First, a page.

As discussion continues, industry is faced with the challenge of rising costs for health care. Some estimates place these costs as second only to payroll. In 1965, total US spending on medical care was estimated at $42 billion. Today, costs exceed one trillion. To put these costs in perspective, General Motors Corp., claims that their largest single supplier is not a steel company, but rather Blue Cross/Blue Shield.
While injury rates do not appear to be rising, the costs related to injuries, particularly disability costs, have sky-rocketed in the past decade. Low back pain alone accounts for 16 percent of all workers' compensation claims but 33 percent of all WC costs. According to recent studies the mean cost per case for low back injuries is $8,321 (1989). In 1986 the costs were $6,807 per case (a 123 percent increase in only three years).4 Total expenditures for back pain in the US are estimated to be in excess of $50 billion annually.1,2 Costs for cumulative trauma disorders, not including back pain vary. The National Council on Compensation Insurance reported that the average cumulative injury claim cost for 1989 was $24,158.3 A recent more realistic study demonstrates that the mean cost per case for CTDs is actually $8,070 (1989).5
It is interesting to note that while the mean cost per case for back pain in 1989 was reported to be $8,321, the median cost per case was only $396.5 This points to the fact that there is an extreme variation in the costs for back problems. For the vast majority of cases there is minimal cost involved: a few however are extremely costly. It is generally agreed that some five percent of those injured account for nearly 90 percent of the total costs. Any efforts to reduce the costs of back pain must take a serious look at the reasons for this discrepancy.
As the health care system struggles to overcome abuse, overutilization, and waste, more attention will be directed at the cost-effectiveness of various diagnostic and therapeutic procedures. As we approach the second century of chiropractic the case for chiropractic treatment of many musculoskeletal conditions is mounting. Much of the literature demonstrates that chiropractic is a cost-effective method for treating back and neck pain. Comparison studies suggest that for the most part, chiropractic treatment is less costly than traditional approaches, and appears to allow injured workers to return to work earlier than comparison treatments. While caution should be used in interpreting the available literature, chiropractic treatment appears to offer some significant advantages in any cost containment efforts. One thing appears to be certain: The available literature discourages treatment methods that deactivate the patient and favors methods that focus on functional recovery.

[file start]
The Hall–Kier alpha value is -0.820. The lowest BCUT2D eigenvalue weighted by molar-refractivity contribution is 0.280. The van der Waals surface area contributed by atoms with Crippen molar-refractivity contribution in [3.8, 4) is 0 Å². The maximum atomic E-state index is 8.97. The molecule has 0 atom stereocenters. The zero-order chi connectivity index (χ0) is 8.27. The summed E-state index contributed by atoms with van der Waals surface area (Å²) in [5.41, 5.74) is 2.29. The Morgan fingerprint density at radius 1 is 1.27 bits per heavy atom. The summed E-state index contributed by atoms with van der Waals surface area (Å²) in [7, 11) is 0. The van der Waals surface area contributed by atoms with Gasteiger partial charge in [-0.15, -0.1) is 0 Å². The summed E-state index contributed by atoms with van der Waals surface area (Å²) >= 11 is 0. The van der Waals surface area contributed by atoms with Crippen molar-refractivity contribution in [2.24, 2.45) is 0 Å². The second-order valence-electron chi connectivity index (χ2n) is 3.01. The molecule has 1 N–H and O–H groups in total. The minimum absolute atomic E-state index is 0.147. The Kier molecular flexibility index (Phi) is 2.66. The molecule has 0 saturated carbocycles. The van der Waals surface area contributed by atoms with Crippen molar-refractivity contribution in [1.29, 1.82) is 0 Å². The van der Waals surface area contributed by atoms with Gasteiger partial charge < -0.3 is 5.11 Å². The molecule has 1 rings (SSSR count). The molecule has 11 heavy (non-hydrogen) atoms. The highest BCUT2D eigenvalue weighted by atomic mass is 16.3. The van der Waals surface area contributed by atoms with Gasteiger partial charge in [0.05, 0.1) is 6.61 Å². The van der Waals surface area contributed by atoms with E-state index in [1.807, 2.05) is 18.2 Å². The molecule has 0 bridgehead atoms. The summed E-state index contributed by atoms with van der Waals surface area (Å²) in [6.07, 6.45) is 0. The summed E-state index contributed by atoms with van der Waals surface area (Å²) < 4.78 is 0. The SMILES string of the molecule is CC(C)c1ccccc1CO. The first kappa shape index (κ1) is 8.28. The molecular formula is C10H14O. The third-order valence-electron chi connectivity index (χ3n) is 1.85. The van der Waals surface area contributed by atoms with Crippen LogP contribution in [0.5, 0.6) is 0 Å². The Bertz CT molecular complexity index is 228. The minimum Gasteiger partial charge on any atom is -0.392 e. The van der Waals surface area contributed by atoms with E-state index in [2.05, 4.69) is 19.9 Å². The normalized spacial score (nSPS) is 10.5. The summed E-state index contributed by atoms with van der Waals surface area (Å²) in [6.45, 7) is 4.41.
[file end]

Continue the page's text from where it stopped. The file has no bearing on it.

- Genant HK. Preface In: Genant HK (ed):Spine Update 1984. Perspective in Radiology, Orthopedic Surgery, and Neurosurgery. Radiological Research and Education Foundation, San Francisco, 1983.
- Mayer TG, Mooney V, Gatchel RJ. Contemporary Conservative Care for Painful Spinal Disorders, Lea and Febiger, Philadelphia, p. 20.
- National Council on Compensation Insurance. Workers' compensation back claim study, 1993. Boca Raton, FL. National Council on Compensation Insurance, 11-25.
- Webser BS, Snook SH. The cost of 1989 workers' compensation low back claims. Spine 19(10):1111-1116, 1994.
- Webster BS, Snook SH. The cost of compensable upper extremity cumulative trauma disorders. Journal of Occupational Medicine, 36(7):7130-717, 1994.
Paul Hooper, DC
Diamond Bar, California
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